But truth is, you probably only really know the particular cuts you buy over and over again. That's good, but there's a world of great beef out there to explore. And many of those cuts (and by the way, butchers are creating new ones all the time) are far more versatile than you think.
You could spend ages learning the different cuts of beef and the various names for each (there isn't nearly as much naming standardization as you would think). But I think it's better to simply pick a cut you haven't often prepared at home and start playing around with it. That's how I learned to love flank steak.
First, the basics. Flank steaks are lean cuts from the rear side of the cow and are characterized by rich, deep beefy flavour and a slightly chewy texture. Traditionally, London broils were made using flank steaks, though today any of the leaner, less tender cuts often are substituted.
Flank steaks are easy to identify by sight because they are flat and have a long, horizontal grain that runs the length of the meat. These steaks are meant to be briefly grilled or broiled to rare or medium-rare, then thinly sliced across the grain. The result is deliciously beefy and substantial.
Flank steaks also love to be marinated. And because they have a heartier texture, they can handle more acidic marinades for longer, even overnight.
When shopping for flank steaks, note that some grocers will label them "London broil." Just note that they also sometimes label other cuts as "London broil," too. So when in doubt, it's best to ask.
For the weeknight home cook, flank steaks are the perfect cut. They can be tossed with a marinade the night before and left in the refrigerator until dinner. And they cook in just minutes on the grill or under the broiler. As with all meat, flank steak should rest for 5 to 10 minutes after cooking before slicing to let the juices redistribute.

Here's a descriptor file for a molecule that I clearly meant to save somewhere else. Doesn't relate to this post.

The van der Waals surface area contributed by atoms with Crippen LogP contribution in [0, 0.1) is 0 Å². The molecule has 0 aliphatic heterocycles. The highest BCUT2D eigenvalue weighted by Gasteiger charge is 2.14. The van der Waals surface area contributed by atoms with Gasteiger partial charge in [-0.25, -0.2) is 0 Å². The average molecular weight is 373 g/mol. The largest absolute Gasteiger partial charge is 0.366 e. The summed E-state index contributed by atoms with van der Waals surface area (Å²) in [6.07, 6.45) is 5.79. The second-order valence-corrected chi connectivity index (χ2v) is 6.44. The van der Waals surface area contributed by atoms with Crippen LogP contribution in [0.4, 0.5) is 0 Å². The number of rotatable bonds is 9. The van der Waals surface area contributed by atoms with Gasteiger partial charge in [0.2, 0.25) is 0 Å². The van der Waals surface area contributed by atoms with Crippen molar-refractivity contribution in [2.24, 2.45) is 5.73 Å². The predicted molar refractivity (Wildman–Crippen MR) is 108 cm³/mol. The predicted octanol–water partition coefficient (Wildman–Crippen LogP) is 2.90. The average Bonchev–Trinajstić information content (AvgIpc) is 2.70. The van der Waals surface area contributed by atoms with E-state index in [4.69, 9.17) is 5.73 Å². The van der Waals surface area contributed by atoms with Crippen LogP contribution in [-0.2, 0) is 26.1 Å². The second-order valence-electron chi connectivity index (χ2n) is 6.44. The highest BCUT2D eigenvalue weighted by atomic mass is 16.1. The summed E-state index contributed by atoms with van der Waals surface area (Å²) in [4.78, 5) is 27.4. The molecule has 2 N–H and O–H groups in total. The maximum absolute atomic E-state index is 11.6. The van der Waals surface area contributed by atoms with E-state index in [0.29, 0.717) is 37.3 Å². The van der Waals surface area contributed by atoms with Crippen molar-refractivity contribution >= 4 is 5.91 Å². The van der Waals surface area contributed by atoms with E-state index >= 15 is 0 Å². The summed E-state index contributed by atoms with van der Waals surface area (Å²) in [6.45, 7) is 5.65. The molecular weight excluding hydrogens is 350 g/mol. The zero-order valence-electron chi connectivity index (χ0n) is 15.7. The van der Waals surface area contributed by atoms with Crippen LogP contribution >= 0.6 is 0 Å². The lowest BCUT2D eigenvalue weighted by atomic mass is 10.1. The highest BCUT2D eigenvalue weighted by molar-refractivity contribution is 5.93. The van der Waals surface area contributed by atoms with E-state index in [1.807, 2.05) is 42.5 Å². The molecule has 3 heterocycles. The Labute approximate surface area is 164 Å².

For more ideas for using flank steak, check out the Off the Beaten Aisle column over on Food Network: http://bit.ly/Ov6NtC
Balsamic-Pepper Flank Steak with Grilled Pears and Blue Cheese
For extra flavour, the marinade can be mixed with beef broth, then boiled and reduced until thick (while the steaks cook), then drizzled over the finished dish.
Start to finish: 30 minutes (plus marinating)
1/4 cup balsamic vinegar
2 cloves garlic
1 tablespoon black peppercorns
1 1/2 pounds flank steak
2 pears, peeled, halved and cored
Crumbled blue cheese, for topping
In a blender, combine the vinegar, garlic, peppercorns and 1 teaspoon of kosher salt. Blend for 20 seconds, then transfer to a wide, shallow bowl.
Add the steak to the marinade, turning to coat. Refrigerate for at least 30 minutes.
When ready to cook, heat the broiler with a rack 6 inches from the heat. Line a rimmed baking sheet with foil, then coat it lightly with cooking spray.
Cut each pear half into 4 slices, then arrange them on one half of the prepared baking sheet.
Remove the steak from the marinade and set it on the other half of the sheet. Broil everything for 5 minutes, then use tongs to flip the steak and pears. Broil for another 5 minutes for medium-rare.
Let the steaks rest for 10 minutes, then cut into thin slices against the grain. Divide the slices between 4 serving plates, then top each with pear slices.
Top each serving with a bit of crumbled blue cheese.
Nutrition information per serving (values are rounded to the nearest whole number): 360 calories; 110 calories from fat (30 per cent of total calories); 12 g fat (5 g saturated; 0 g trans fats); 60 mg cholesterol; 22 g carbohydrate; 39 g protein; 4 g fiber; 700 mg sodium.
J.M. Hirsch is the national food editor for The Associated Press. Follow him on Twitter at http://twitter.com/JM_Hirsch.